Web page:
Animal Crossing: New Horizons, the game that was released at the perfect time

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Nintendo’s Animal Crossing series is adored by many because of its pleasing gameplay and its light-heartedness. So when Animal Crossing: New Horizons was first announced on September 13th, 2018, during a Nintendo Direct (a short presentation of Nintendo Title announcements) a lot of people were very excited. This was after Isabelle, a character from the franchise, was announced as a fighter for Super Smash Bros. Ultimate. The game was later showcased at E3 in 2019 with new gameplay. On September 4th, 2019 in yet another Nintendo direct, a new trailer was shown confirming that Animal Crossing was being delayed to this year. The trailers revealed that in the game, you make your way to a deserted island using new mechanics such as crafting, vaulting, and ladders to make the island your own.

Animal Crossing: New Horizons is the 5th installment in the mainline series. The first game Animal Crossing was localized in 2002. The plot was simple, the player got on a train to move into a nearby village filled with living animals. The series moved on to the Wii with Animal crossing: City Folk in 2008, which many found it to be the weakest due to it being similar to the previous title, Animal Crossing: Wild World, released in 2005 for the Nintendo DS. The main differences the two games had was that in City Folk you were able to visit the city (shocker) in which you were able to purchase new furniture, clothing, or get your hairstyle changed. City Folk also added some more holiday’s (in-game events based on real life holidays). Both games used the same engine which many felt was disappointing, especially since it was on the Wii and not on the Nintendo DS. With the stigma the game got, developers wanted to find a way to make the series feel new. That’s when a game developer brought up an idea that would change the way players play the following game. When the 4th installment Animal Crossing: New Leaf released in 2013 for the 3DS, many were surprised at the changes. The game improved on previous titles by adding in a variety of new features such as diving in water. For the first time, you were no longer a child moving into a village, instead you became the mayor of the town. This leads to many options in customization with the town and ability to run it as you please. The game was heavily praised by both fans and critics with IGN giving the game a 9.6/10.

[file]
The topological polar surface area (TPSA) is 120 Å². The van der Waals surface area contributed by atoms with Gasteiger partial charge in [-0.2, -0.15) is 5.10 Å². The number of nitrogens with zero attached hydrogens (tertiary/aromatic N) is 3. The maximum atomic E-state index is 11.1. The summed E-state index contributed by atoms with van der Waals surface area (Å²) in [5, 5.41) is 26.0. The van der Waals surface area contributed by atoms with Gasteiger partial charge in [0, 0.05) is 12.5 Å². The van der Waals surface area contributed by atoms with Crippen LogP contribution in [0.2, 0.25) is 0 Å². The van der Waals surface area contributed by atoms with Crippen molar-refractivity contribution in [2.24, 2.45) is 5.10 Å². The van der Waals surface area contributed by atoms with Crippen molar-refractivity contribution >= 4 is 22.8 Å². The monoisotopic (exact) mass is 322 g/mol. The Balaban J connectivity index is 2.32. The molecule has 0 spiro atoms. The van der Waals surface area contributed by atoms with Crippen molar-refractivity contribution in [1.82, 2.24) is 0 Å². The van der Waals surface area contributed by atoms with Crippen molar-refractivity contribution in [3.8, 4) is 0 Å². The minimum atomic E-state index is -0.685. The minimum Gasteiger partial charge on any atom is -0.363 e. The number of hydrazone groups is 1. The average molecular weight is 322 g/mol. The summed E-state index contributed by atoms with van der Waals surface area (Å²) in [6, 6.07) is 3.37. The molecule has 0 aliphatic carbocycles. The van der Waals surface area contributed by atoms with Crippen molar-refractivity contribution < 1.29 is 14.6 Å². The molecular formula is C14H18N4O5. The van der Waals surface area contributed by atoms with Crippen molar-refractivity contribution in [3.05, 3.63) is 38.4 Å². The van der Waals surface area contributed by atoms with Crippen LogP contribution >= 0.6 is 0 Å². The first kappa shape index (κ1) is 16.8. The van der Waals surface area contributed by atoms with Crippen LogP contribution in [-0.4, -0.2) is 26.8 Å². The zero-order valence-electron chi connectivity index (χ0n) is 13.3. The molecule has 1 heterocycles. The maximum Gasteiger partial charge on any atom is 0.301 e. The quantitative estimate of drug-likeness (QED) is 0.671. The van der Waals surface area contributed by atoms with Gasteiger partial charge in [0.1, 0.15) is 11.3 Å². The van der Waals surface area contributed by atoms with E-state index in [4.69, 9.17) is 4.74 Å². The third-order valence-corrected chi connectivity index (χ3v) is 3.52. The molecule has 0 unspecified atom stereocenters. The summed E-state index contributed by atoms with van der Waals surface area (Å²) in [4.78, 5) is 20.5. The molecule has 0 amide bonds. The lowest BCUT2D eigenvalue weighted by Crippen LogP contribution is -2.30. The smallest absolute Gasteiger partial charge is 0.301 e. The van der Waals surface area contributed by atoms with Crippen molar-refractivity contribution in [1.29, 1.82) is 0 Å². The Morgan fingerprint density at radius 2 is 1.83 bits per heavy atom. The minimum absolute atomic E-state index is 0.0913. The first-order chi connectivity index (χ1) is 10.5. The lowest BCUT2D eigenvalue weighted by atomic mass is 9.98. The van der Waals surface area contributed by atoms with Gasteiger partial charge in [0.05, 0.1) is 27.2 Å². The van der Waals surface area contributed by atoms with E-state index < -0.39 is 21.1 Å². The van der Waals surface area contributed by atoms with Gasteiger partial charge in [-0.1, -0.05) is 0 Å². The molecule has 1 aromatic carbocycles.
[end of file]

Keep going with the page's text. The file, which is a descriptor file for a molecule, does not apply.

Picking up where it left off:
New Horizons lets you play and build whatever you’d like, the limit is your creativity. The game has helped me keep in contact with some friends. It features multiplayer in which you get to visit each other’s islands (though you must have online membership to do so. Switch owners can get a free 7 day trial and can decide if they want to pay $20 for a full year or $8 for three months).  It’s one thing calling friends over a regular phone call, but it’s another when you’re playing with them in a game like this. There are various things my friends and I have done when we visit each other’s island. We usually determine which island to go to depending on the island and it’s visitors (NPCs that will visit on random days selling different items). For instance, my island once was buying turnips for 285 bells (bells are the in-game currency and tulips are the game’s stock market). My friends would then come over and sell their turnips and make more money depending on how much tulips they sold. Of course, we don’t always have to be selling or buying things from each other’s  island. One time, I visited my friend’s island to get some resources that were not available on my island (this varies from fruit and flowers as each island has their own native crops). We also exchanged items like furniture and clothing, she even gave me an in detail tour around her island. I’ve also met many people through the community by posting about my island and getting visitors to come and play on my island, which usually resulted in a friend request. Being together with friends and strangers on an island that you or they created helps not only give a sense of togetherness, but it also pushes your creativity and gets you to plan out your island even more.

While playing with friends is fun, I enjoy the game more when I play on my own at my own pace. The game goes by actual time, so I always get on at whatever time I can without feeling any pressure. Despite following basic procedures every day (gathering materials, tending your flowers, checking the shop, checking up on villagers), NPCs will always offer something new to do. On Sundays, I always wake up early in the morning to buy turnips from the NPC Daisy Mae. On Saturdays, I always attend K. K. Slider’s little concert during the evening. Throughout the week, different NPCs will show up and offer something new to do. This makes it very easy to get hooked and lose track of time, which I often do. This game helps me maintain my sanity by setting the tone of peace and tranquility with its charming gameplay and visuals. For that reason, I would highly recommend the game, especially during quarantine. It’s unfortunate that the regular Nintendo Switch is sold out in most places at the moment. However, the Nintendo Switch Lite is still In stock in some places. The difference between the two is the regular Switch lets you play on the television with detachable joy-cons while the Lite doesn’t. The game itself can still be found in stores (Gamestop, Best Buy) and in the Nintendo eShop for $60.